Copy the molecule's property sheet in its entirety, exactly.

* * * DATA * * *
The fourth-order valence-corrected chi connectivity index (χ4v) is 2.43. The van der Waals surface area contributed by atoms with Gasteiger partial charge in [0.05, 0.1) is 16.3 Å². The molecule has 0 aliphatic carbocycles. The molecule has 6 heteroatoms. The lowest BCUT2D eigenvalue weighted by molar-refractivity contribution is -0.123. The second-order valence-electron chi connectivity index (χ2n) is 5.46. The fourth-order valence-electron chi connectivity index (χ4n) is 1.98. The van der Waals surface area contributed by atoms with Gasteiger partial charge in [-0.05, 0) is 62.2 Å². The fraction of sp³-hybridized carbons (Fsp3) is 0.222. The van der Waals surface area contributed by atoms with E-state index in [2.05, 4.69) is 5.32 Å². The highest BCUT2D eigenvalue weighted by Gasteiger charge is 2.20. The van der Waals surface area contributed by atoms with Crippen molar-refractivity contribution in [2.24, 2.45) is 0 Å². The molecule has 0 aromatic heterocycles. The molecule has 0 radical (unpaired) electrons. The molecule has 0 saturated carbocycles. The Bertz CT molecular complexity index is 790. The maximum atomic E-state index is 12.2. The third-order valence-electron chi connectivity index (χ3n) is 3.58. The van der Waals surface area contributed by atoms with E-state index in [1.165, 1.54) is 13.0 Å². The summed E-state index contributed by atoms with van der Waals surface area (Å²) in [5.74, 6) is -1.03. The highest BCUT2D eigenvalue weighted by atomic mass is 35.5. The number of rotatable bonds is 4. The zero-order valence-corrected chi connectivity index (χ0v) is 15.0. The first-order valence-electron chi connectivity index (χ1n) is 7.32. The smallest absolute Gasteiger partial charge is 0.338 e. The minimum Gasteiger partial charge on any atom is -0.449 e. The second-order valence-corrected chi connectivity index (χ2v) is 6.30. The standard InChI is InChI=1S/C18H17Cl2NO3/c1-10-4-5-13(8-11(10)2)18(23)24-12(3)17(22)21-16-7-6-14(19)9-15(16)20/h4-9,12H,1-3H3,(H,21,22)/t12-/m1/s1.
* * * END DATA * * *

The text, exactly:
The fourth-order valence-corrected chi connectivity index (χ4v) is 2.43. The van der Waals surface area contributed by atoms with Gasteiger partial charge in [0.05, 0.1) is 16.3 Å². The molecule has 0 aliphatic carbocycles. The molecule has 6 heteroatoms. The lowest BCUT2D eigenvalue weighted by molar-refractivity contribution is -0.123. The second-order valence-electron chi connectivity index (χ2n) is 5.46. The fourth-order valence-electron chi connectivity index (χ4n) is 1.98. The van der Waals surface area contributed by atoms with Gasteiger partial charge in [-0.05, 0) is 62.2 Å². The fraction of sp³-hybridized carbons (Fsp3) is 0.222. The van der Waals surface area contributed by atoms with E-state index in [2.05, 4.69) is 5.32 Å². The highest BCUT2D eigenvalue weighted by Gasteiger charge is 2.20. The van der Waals surface area contributed by atoms with Crippen molar-refractivity contribution in [2.24, 2.45) is 0 Å². The molecule has 0 aromatic heterocycles. The molecule has 0 radical (unpaired) electrons. The molecule has 0 saturated carbocycles. The Bertz CT molecular complexity index is 790. The maximum atomic E-state index is 12.2. The third-order valence-electron chi connectivity index (χ3n) is 3.58. The van der Waals surface area contributed by atoms with E-state index in [1.165, 1.54) is 13.0 Å². The summed E-state index contributed by atoms with van der Waals surface area (Å²) in [5.74, 6) is -1.03. The highest BCUT2D eigenvalue weighted by atomic mass is 35.5. The number of rotatable bonds is 4. The zero-order valence-corrected chi connectivity index (χ0v) is 15.0. The first-order valence-electron chi connectivity index (χ1n) is 7.32. The smallest absolute Gasteiger partial charge is 0.338 e. The minimum Gasteiger partial charge on any atom is -0.449 e. The second-order valence-corrected chi connectivity index (χ2v) is 6.30. The standard InChI is InChI=1S/C18H17Cl2NO3/c1-10-4-5-13(8-11(10)2)18(23)24-12(3)17(22)21-16-7-6-14(19)9-15(16)20/h4-9,12H,1-3H3,(H,21,22)/t12-/m1/s1.